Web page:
Skip to comments.Air France Disaster – Focus On Airbus Air Data Inertial Reference Unit (ADIRU) System
Posted on 06/03/2009 9:12:38 AM PDT by luckybogey
The Air France disaster should be watched very closely as there are numerous political implications in the aircraft industry. The Australian is reporting investigators may be looking at the Airbus Air Data Inertial Reference Unit (ADIRU) System that sent a Qantas A330 on a wild ride over Western Australia last year.
The Qantas incident last October, and another in December last year also involving an Airbus 330 near Western Australia, involved a problem with a unit called an air data inertial reference unit, which prompted flight control computers to twice pitch down the nose of one of the jets.
Fast action by the crew limited the extent of the plane's fall but 14 people were seriously injured.
The incidents raised questions about a potential wider problem with ADIRUs, which collect raw data on parameters such as air speed, altitude and angle of attack, and process the information before sending it to flight computers. They led to European authorities issuing a global alert to A330 operators.
After the Air France disaster, The Seattle Times reported yesterday that experts were already examining these malfunctions...
(Excerpt) Read more at theaustralian.news.com.au ...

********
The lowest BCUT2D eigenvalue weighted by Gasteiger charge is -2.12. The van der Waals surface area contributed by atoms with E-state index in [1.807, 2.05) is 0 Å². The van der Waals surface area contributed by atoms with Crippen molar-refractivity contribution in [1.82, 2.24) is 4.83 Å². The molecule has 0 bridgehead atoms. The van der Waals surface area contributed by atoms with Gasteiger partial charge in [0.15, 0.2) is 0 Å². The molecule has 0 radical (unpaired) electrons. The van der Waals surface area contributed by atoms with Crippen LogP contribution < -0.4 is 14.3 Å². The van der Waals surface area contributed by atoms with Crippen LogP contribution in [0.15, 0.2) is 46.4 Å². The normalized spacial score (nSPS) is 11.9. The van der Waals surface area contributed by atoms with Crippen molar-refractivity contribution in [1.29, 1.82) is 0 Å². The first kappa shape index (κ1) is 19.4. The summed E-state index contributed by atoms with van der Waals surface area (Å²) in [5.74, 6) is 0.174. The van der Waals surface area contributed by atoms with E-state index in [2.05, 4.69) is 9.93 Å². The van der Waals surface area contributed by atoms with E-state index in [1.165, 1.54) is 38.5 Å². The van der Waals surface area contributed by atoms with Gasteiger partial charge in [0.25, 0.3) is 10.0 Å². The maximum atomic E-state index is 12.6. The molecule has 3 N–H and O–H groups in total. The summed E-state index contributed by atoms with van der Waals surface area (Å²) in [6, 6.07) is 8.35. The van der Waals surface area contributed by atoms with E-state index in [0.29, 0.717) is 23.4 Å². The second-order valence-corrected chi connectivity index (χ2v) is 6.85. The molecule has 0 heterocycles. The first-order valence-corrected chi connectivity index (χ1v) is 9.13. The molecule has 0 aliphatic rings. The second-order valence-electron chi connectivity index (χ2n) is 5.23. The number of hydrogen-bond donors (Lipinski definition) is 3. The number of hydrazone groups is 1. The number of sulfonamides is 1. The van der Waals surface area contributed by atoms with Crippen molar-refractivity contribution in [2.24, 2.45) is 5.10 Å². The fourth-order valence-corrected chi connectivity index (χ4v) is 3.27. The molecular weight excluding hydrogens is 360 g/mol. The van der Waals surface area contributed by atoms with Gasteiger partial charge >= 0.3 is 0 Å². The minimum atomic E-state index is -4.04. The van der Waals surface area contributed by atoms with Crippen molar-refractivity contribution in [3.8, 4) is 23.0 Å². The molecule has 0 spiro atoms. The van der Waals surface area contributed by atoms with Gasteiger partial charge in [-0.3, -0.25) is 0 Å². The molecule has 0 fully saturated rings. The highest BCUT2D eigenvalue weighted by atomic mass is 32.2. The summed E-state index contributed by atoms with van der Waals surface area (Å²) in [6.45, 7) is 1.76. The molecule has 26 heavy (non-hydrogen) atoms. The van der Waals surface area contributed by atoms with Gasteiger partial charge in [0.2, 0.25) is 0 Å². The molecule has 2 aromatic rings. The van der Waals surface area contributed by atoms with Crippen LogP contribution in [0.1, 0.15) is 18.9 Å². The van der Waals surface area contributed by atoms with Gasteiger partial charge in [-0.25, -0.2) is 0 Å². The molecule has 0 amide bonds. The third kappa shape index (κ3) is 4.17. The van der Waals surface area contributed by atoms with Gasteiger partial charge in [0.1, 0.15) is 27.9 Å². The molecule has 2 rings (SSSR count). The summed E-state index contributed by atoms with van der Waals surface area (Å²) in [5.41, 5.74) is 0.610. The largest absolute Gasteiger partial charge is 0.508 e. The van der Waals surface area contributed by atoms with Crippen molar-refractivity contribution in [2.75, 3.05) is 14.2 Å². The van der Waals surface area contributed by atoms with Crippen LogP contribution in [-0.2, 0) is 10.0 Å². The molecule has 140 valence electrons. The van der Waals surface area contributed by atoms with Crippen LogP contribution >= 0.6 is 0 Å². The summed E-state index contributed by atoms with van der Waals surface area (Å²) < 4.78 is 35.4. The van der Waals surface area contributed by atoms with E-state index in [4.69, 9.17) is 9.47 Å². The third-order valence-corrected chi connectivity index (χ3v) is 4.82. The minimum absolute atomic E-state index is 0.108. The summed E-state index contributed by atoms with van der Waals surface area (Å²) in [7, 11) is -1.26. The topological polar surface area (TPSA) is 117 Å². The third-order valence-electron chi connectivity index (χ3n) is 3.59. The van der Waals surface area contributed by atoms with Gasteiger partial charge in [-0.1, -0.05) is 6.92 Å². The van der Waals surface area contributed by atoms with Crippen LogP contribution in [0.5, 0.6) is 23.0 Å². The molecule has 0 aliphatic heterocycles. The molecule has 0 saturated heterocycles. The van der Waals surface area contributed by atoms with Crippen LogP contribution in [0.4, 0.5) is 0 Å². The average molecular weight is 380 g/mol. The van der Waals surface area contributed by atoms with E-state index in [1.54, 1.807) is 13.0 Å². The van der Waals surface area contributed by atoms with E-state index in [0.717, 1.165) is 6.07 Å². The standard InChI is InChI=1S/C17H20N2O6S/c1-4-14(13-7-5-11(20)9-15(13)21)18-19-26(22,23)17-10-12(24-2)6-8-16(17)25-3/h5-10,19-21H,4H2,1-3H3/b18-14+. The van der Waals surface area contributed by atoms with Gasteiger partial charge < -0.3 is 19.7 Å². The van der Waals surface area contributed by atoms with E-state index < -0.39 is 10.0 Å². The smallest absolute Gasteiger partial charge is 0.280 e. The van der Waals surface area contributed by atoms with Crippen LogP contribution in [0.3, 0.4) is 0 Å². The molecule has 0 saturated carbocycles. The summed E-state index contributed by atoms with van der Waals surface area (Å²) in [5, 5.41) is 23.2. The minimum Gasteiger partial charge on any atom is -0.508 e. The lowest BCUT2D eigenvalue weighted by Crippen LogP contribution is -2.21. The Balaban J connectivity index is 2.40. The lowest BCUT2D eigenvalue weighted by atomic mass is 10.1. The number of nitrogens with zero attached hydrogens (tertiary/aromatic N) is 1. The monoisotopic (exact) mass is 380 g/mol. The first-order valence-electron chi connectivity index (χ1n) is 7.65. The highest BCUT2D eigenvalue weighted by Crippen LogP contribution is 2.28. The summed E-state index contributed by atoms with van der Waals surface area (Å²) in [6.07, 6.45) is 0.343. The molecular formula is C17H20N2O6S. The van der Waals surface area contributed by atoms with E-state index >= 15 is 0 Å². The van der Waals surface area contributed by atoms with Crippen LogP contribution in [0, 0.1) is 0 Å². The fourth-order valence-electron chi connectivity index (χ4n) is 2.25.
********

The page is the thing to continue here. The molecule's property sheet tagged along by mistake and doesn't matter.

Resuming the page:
I wonder how much computer data the A330 can burst to Air France as the disaster was happening. I think it can send data via satellite.
Some A330 pilots hashing this around would be very interesting.
Nobody was killed during the first two incidents...now some were. Maybe they’ll do something about it now...
At 35,000 feet the pilots would have time to recover from a nose pitch down, wouldn’t they? They can override?
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Air France Flight 447:
A detailed meteorological analysis
Gee, I think I’ll stick with Boeing.
You're assuming that the problem really is with the ADIRU. However, there's an easier explanation based on the storms in the area at the time:
A former A330 pilot said yesterday that strong turbulence mentioned by the Air France captain in his last message could have been responsible for the aircraft breaking up if load limits on the plane had been exceeded.
"When you're going through the edge of the (storm) cell, you can sometimes go from a sudden downdraft to a sudden updraft," he said.
It seems more likely than a one-off failure that's never been seen before. (Note that the Qantas failure was on a different unit made by a different manufacturer.)
Air France Bomb Threat Before Flight 447 Crash
My understanding is the plane’s data was being provided back to Air France data center including the malfunctioning systems up to the time of the event.
I’ve been sailing on the ocean (done a few major trans ocean passages) and I have vast respect for “mere” thunderstorms. I’ve been hit by line squalls with 60+mph wind at the deck that went from zero to sixty plus in bare seconds, driving white water in front. I assume this is the result of a microburst hitting the ocean surface, or something similar. Hail, twisting shifting wind blasts, etc.